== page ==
The simple arithmetic is as follows. If Australia's population had remained at 19.2 million to 2020 the achievement of the CPRS-5 goal would only have required a per capita reduction in greenhouse emissions from 28.8 tonnes per head in 2000 to 27.3 tonnes per head in 2020. But if Australia's population reaches 25.2 million by 2020 the achievement of CPRS-5 will require per capita emissions to fall to 20.8 tonnes. A fall of this magnitude over the next decade is not plausible.

The population option has been ignored by most participants in the greenhouse abatement debate, perhaps because few of them appreciate the crucial role of population growth in Australia's emission burden.

We hope that this article will at least remove the excuse of ignorance.


(1) Australian Government, Carbon Pollution Reduction Scheme: Australia's Low Pollution Future, White Paper, Volume 1, December 2008

(2) ibid., Executive Summary, p. xix

(3) bid., p. 1.7

(4) Australian Government, Australia's Low Pollution Future (ALPF), 2008

(5.) D. Karoly, 'Government fiddles around the edges while Australia burns', The Age, 27 November 2009, p. 19

(6) R. Garnaut, The Garnaut Climate Change Review, Interim Report to the Commonwealth, States and Territory Governments, Australia, February 2008, p. 30

(7) R. Garnaut, The Garnaut Climate Change Review, Final Report, Cambridge University Press, p. 205

(8) ibid, p. 208

(9) ALPF, op. cit., Chapter 3, Box 3.5: Energy efficiency

(10) ibid., Summary, p. 19

(11)Australian Government, Productivity Commission, Economic Impacts of Migration and Population Growth, Final Report, April 2006

(12) ibid., p. xxxii

(13) ALPF, op cit, Chapter 3, p. 34

(14) World Resources Institute, Navigating the numbers: greenhouse gas data and international climate policy, 2005

(15) Address to the Lowy Institute by the Prime Minister, 6 November 2009, p. 11

(16) Australian Government, Department of Agriculture Fisheries and Forestry, 'Carbon Pollution Reduction Scheme', 18 November 2009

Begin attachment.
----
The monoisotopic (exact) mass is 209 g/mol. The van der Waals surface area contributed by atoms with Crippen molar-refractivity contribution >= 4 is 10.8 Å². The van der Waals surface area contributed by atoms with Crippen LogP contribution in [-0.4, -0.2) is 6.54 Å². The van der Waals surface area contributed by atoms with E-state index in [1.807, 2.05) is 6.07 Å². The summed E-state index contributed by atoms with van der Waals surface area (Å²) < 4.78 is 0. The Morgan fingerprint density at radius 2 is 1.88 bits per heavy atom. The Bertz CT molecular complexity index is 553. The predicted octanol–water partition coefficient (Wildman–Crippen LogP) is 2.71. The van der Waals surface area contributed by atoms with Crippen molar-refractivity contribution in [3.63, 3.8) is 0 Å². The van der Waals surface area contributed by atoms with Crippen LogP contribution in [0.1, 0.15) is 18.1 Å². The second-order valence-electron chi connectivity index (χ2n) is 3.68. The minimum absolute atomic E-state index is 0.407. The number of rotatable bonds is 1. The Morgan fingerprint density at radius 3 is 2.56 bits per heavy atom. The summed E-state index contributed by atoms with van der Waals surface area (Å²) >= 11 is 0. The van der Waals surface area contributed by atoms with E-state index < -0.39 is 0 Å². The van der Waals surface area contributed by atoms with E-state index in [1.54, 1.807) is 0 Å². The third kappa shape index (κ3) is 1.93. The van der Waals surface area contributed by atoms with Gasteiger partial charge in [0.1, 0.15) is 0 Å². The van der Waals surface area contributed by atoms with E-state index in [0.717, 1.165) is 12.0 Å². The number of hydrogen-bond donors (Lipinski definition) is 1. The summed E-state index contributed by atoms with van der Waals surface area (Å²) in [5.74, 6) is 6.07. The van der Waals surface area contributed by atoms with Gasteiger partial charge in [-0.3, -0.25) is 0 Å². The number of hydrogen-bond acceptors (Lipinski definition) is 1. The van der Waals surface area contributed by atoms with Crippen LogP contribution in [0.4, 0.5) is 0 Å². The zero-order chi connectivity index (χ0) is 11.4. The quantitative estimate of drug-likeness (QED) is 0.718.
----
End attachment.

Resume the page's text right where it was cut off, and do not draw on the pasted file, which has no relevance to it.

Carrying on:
(17) K. Henry, 'The shape of things to come: long run forces affecting the Australian economy in coming decades', speech to the Queensland University of Technology Business Leaders' Forum, 22 October, 2009

(18) United Nations Framework Convention on Climate Change, Draft decision, Copenhagen Accord, 18 December 2009
The White Paper states that: The top of this range (5 per cent below
  2000 levels) represents a minimum (unconditional) commitment to
  reduce emissions by 2020, irrespective of the actions by other
  nations. The bottom of the range (15 per cent below 2000 levels)
  represents a commitment to reduce emissions in the context of global
  agreement where all major economies commit to substantially restrain
  emissions and all developed countries take on comparable reductions
  to that of Australia. (2)

Australia's social and economic characteristics, especially our
  growing population and relatively emissions-intensive economy, mean
  that we will have higher adjustment costs than many other developed
  countries to reach ostensibly similar goals. (3)

Australian governments' policies on population growth, encouraging
  immigration and an increasing birth rate, also make it more difficult
  to reduce emissions. This encouragement for increasing population in
  Australia is completely at odds with the claimed aims of tackling
  climate change. (5)

Table 1: Emissions (tonnes [CO.sub.2]e) per capita, 2005

United States         23.9
European Union        10.7
Australia             28.9
Rest of Annex B (1)   12.3
China                  5.4
India                  1.6
Rest of world          4.2
World average          6.0